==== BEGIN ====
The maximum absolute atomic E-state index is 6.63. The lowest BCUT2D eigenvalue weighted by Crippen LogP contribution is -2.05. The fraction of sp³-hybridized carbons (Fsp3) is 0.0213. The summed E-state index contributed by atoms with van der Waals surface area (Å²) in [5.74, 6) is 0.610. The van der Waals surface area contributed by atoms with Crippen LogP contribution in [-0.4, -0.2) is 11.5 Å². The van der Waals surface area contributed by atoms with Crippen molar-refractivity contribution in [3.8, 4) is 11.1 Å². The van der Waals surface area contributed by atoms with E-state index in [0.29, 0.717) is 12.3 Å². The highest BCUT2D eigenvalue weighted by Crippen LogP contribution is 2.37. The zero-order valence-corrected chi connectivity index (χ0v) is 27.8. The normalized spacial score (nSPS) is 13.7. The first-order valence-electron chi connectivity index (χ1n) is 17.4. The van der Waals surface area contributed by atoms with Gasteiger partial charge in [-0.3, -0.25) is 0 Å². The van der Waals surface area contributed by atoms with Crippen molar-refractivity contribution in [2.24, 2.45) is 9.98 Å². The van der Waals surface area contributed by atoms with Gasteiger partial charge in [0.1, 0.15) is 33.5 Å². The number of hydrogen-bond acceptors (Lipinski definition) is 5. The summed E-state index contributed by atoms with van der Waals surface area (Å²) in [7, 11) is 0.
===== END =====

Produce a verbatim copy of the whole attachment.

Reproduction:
The maximum absolute atomic E-state index is 6.63. The lowest BCUT2D eigenvalue weighted by Crippen LogP contribution is -2.05. The fraction of sp³-hybridized carbons (Fsp3) is 0.0213. The summed E-state index contributed by atoms with van der Waals surface area (Å²) in [5.74, 6) is 0.610. The van der Waals surface area contributed by atoms with Crippen LogP contribution in [-0.4, -0.2) is 11.5 Å². The van der Waals surface area contributed by atoms with Crippen molar-refractivity contribution in [3.8, 4) is 11.1 Å². The van der Waals surface area contributed by atoms with E-state index in [0.29, 0.717) is 12.3 Å². The highest BCUT2D eigenvalue weighted by Crippen LogP contribution is 2.37. The zero-order valence-corrected chi connectivity index (χ0v) is 27.8. The normalized spacial score (nSPS) is 13.7. The first-order valence-electron chi connectivity index (χ1n) is 17.4. The van der Waals surface area contributed by atoms with Gasteiger partial charge in [-0.3, -0.25) is 0 Å². The van der Waals surface area contributed by atoms with Crippen molar-refractivity contribution in [2.24, 2.45) is 9.98 Å². The van der Waals surface area contributed by atoms with Gasteiger partial charge in [0.1, 0.15) is 33.5 Å². The number of hydrogen-bond acceptors (Lipinski definition) is 5. The summed E-state index contributed by atoms with van der Waals surface area (Å²) in [7, 11) is 0.